UK-Irish producer Mike Downey, the new chairman of the European Film Academy (EFA), took an immediate stand against sexual harassment in the film industry in his first public speech at the European Film Awards in Berlin on Saturday (December 7).
“The European Film Academy deplores violence against women in all its forms,” said Downey, who has succeeded Polish filmmaker Agnieszka Holland as chairman.
He addressed the controversy surrounding Roman Polanski’s An Officer And A Spy which was nominated for four awards including best film and best director. The film fell out of the EFA eligibility period but was deemed “exceptional” enough to be included in a way Yorgos Lanthimos’ The Favourite was not last year.
“In the context of the recent allegations against Roman Polanski, the board of EFA is currently looking to revise its disciplinary measures along the lines of those under consideration by the French Society of Film Directors (SRF),” he said referring to the France’s Directors Guild, or La Société des Réalisateurs de Films (SRF).
The question of whether Polanski’s film should have been included in the list of films eligible for consideration for a nomination had been discussed by EFA members at its general assembly in Berlin following a new rape allegation against the controversial filmmaker in November. Polanski denies the allegations.
Polanski was expelled from the US Academy last year due to his conviction for having “unlawful sex” with a 13-year-old child in Los Angeles in 1977. He had pleaded guilty to the charge but then fled the US, fearing he faced a long prison sentence. The French-born filmmaker has primarily lived in France ever since.
Speaking at a conference for gender parity, equality and diversity in Paris last month, SRF board member and director Rebecca Zlotowski called for “a general assembly on the issues of sexual abuse and harassment in the film industry ”with a view to reaching a charter, a common code of conduct, and specific measures”.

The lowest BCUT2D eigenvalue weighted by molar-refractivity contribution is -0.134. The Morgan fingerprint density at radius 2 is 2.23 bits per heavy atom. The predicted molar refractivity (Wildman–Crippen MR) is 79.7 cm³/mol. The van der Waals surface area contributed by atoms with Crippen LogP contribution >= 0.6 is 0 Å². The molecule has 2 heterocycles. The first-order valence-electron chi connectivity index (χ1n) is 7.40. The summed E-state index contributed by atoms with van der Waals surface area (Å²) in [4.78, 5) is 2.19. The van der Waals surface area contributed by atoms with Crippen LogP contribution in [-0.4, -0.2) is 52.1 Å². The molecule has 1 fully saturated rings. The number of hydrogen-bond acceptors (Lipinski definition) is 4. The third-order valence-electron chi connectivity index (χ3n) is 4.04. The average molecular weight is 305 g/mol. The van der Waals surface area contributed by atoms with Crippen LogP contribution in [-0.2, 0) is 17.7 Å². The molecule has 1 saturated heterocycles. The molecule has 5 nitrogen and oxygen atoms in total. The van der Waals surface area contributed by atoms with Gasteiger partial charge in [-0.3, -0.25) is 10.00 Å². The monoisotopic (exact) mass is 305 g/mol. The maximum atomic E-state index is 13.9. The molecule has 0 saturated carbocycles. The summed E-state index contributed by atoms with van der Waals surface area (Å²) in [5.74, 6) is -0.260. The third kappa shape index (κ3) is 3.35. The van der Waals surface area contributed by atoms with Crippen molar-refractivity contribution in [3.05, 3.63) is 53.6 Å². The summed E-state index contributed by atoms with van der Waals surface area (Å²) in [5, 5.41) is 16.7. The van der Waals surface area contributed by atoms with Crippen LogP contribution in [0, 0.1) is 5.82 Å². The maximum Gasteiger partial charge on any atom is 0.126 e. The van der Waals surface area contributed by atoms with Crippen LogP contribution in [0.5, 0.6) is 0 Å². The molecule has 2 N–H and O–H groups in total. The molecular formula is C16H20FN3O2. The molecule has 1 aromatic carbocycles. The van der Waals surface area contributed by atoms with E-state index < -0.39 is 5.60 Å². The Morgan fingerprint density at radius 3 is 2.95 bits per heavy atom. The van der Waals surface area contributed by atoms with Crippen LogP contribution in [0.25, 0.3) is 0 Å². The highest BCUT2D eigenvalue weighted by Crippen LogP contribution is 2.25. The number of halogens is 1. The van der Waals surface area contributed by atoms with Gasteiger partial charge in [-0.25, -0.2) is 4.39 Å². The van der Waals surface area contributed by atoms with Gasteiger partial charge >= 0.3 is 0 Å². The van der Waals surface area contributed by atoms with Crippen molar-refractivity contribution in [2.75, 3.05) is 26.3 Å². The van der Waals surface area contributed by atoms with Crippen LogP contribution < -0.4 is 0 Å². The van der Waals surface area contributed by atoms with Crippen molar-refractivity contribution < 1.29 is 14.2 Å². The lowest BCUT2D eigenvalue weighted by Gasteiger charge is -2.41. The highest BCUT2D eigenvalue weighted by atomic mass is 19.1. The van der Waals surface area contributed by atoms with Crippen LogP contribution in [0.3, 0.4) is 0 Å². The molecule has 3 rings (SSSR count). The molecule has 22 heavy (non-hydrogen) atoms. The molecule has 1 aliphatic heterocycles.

French authors, directors and producers’ guild l’ARP is also formulating new rules to combat acts of sexual misconduct within its ranks. Under its proposed measures, any member convicted in a court of law of a crime of a sexual nature would be automatically excluded from the organisation, while any member under investigation on charges of sexual misconduct would be suspended until the case was decided.
Downey did not give details on EFA’s plans for disciplinary measures and how they would be applied.
However, Downey said in the case of An Officer And A Spy: “From a procedural point of view, we must respect the democratic decisions of the EFA membership, and we look to respect the work of hundreds of French and European artists and crew who have worked on that film in question.“
On the night, Polanski’s film went home empty-handed and The Favourite scooped eight awards, an entire awards season after it was similarly garlanded at other international ceremonies. Both films had premiered at the Venice Film Festival.
However, An Officer And A Spy was not the only title to benefit from the EFA’s eligibility exception clause which also allows “outstanding films“ that premiere between June and September to be considered “provided the rights-holders agree to provide the films for the EFA VOD Platform“.
Roy Andersson’s Venice competition film About Endlessness was also added to the film selection – and went on to win the best visual effects prize.
There was no perceptible negative reaction to An Officer And A Spy during the awards ceremony. The biggest talking points at the aftershow party was the absence of a video message from The Favourite director Lanthimos. The best film prize was collected by producers Lee Magiday, Andrew Lowe and Ed Guiney, who were joined onstage by Sandy Powell who won the prize for best costume designer for her work on the film.